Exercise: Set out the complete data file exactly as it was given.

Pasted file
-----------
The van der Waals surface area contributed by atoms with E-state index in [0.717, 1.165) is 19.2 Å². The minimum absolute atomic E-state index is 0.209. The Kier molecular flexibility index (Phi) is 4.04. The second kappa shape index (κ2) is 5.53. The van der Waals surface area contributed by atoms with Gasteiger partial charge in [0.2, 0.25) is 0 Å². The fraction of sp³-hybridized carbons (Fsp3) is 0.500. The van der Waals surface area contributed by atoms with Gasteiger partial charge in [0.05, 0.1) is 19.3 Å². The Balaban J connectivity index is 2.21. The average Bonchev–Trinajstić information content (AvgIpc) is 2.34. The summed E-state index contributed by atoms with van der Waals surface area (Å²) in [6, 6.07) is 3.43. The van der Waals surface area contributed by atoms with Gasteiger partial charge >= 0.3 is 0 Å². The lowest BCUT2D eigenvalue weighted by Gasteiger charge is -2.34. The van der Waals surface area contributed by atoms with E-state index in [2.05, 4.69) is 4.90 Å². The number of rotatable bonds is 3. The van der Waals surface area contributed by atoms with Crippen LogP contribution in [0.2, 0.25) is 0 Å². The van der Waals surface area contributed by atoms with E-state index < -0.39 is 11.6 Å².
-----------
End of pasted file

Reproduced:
The van der Waals surface area contributed by atoms with E-state index in [0.717, 1.165) is 19.2 Å². The minimum absolute atomic E-state index is 0.209. The Kier molecular flexibility index (Phi) is 4.04. The second kappa shape index (κ2) is 5.53. The van der Waals surface area contributed by atoms with Gasteiger partial charge in [0.2, 0.25) is 0 Å². The fraction of sp³-hybridized carbons (Fsp3) is 0.500. The van der Waals surface area contributed by atoms with Gasteiger partial charge in [0.05, 0.1) is 19.3 Å². The Balaban J connectivity index is 2.21. The average Bonchev–Trinajstić information content (AvgIpc) is 2.34. The summed E-state index contributed by atoms with van der Waals surface area (Å²) in [6, 6.07) is 3.43. The van der Waals surface area contributed by atoms with Gasteiger partial charge >= 0.3 is 0 Å². The lowest BCUT2D eigenvalue weighted by Gasteiger charge is -2.34. The van der Waals surface area contributed by atoms with E-state index in [2.05, 4.69) is 4.90 Å². The number of rotatable bonds is 3. The van der Waals surface area contributed by atoms with Crippen LogP contribution in [0.2, 0.25) is 0 Å². The van der Waals surface area contributed by atoms with E-state index < -0.39 is 11.6 Å².